In the article, “Digital Storytelling in the Language Arts Classroom”, Glen Bull and Sara Kajder discuss the rise of digital storytelling and the seven main elements (point of view, dramatic question, emotional content, economy, pacing, the gift of your voice, and accompanying soundtrack) necessary to create an effective digital story.
One element that struck me is what they called, “the gift of your voice”. As part of the student’s digital story, they are required to narrate their own story. This allows for the quieter students who may not participate in class discussions or activities to express themselves and be heard without the anxiety of their classmates staring at them while they speak. For the meeker students, allowing them to somewhat hide behind a video that they narrated could help bring them out of their shell, especially if the digital story is well done.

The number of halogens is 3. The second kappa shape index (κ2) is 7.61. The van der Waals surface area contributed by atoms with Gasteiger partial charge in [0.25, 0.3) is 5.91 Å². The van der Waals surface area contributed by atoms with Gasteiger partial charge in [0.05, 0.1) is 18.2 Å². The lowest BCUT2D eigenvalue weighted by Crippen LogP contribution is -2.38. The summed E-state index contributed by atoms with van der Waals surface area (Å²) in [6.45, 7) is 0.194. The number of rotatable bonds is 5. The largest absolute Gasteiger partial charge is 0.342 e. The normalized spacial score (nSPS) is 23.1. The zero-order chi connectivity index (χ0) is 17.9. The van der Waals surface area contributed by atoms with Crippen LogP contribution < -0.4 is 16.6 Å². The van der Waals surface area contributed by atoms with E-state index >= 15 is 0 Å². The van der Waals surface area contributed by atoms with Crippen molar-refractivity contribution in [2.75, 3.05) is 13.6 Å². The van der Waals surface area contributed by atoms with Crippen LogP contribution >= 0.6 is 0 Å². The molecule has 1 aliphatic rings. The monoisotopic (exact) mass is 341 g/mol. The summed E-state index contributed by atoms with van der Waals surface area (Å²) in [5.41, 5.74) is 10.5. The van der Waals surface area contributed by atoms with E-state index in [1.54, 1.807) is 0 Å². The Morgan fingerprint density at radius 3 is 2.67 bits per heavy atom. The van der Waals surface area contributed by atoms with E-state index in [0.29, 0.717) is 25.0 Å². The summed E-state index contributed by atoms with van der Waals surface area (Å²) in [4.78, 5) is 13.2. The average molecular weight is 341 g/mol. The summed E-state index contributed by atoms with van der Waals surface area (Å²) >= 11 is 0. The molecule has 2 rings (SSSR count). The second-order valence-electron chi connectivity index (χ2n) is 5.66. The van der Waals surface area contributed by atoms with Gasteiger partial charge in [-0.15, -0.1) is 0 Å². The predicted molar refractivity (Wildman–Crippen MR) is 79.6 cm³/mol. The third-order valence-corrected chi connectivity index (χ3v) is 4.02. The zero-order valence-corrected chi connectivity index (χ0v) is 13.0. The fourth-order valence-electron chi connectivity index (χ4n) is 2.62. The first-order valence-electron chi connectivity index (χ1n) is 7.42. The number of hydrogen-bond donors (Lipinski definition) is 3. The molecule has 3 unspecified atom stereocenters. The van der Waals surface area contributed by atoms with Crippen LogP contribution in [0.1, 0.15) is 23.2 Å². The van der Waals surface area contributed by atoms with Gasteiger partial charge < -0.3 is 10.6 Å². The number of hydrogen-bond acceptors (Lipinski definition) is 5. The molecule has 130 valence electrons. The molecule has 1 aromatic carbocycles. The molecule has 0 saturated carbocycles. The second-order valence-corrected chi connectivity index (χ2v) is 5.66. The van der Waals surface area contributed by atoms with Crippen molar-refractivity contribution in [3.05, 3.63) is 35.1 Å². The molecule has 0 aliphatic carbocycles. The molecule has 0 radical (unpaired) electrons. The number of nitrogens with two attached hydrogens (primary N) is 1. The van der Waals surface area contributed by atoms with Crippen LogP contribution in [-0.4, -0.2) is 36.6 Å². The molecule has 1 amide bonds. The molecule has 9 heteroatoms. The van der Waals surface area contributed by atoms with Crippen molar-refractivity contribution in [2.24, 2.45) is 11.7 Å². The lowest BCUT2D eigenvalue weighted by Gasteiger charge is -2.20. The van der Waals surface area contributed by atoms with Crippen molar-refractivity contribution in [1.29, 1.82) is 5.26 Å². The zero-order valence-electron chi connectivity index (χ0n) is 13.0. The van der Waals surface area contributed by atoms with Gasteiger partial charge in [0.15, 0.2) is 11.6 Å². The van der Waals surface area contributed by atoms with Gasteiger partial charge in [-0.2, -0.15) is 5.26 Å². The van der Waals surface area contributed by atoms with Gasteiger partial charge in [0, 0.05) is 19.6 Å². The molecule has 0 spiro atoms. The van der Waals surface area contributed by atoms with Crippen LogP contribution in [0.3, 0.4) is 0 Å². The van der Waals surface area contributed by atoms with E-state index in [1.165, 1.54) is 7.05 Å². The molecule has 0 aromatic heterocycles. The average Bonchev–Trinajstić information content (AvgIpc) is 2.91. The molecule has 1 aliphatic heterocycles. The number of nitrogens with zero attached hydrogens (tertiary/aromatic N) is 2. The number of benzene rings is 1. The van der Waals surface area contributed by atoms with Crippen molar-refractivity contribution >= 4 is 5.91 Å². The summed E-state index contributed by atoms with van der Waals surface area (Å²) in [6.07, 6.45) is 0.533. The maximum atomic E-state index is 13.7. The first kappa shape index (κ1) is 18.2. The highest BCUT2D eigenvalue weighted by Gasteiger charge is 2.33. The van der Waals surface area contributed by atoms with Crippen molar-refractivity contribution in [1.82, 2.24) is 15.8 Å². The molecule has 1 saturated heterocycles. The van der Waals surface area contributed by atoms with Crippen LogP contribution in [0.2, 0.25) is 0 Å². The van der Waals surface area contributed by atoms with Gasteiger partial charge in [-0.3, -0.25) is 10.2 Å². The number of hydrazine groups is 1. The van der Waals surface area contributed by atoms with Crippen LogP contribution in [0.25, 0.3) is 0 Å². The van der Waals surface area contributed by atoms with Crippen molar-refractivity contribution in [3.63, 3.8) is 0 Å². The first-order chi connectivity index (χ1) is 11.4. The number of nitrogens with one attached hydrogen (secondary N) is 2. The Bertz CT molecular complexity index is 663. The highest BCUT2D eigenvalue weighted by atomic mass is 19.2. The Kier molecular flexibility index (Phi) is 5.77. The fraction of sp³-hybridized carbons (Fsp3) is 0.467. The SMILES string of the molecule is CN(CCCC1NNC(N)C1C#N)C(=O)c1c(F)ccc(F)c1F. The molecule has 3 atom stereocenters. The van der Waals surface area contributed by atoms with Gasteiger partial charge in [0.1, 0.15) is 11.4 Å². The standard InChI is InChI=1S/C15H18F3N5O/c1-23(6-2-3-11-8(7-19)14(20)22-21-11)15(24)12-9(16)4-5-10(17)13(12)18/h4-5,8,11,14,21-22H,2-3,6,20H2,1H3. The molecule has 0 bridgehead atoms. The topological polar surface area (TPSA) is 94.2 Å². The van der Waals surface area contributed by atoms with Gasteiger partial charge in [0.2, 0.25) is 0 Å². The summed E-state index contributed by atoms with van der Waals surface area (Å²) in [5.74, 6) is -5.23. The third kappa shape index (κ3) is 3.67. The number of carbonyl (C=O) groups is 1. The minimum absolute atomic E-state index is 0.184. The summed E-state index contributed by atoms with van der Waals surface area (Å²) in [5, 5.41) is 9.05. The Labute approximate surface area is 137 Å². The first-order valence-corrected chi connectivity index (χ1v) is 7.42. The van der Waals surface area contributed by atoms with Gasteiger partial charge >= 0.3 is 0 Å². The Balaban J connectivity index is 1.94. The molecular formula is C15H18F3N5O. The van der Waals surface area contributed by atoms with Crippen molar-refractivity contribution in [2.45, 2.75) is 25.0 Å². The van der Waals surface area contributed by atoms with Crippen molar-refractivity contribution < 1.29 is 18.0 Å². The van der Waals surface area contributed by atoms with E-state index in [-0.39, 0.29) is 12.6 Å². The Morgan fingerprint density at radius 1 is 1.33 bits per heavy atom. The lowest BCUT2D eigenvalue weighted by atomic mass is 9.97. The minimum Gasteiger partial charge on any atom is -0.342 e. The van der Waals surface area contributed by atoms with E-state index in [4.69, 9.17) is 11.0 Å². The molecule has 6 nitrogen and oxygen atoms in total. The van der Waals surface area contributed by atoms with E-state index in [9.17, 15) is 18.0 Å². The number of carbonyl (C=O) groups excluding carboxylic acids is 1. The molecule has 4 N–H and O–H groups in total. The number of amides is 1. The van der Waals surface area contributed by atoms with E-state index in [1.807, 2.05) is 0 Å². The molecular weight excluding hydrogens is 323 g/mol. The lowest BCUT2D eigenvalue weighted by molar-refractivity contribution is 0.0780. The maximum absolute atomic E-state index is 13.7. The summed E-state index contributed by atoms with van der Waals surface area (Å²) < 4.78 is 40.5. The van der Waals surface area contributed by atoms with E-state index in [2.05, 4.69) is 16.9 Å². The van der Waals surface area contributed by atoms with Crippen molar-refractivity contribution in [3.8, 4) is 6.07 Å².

There are many uses for digital storytelling in English classes. It would be a unique and creative way for students to learn grammar, structure, and to learn to express themselves in ways they may not have considered. Whether the story is about their own personal life or a presentation about a book or poem that is being read in class, digital storytelling offers an innovate, pointed way to tell a story or idea.
Bull, G. Kajder, S. (2004, v. 32, n. 4). Digital Storytelling in the Language Arts Classroom. Learning and Leading with Technology, pg. 46-49. Retrieved October 6, 2011 from http://www.digitalstoryteller.org/docs/DigitalStorytelling.pdf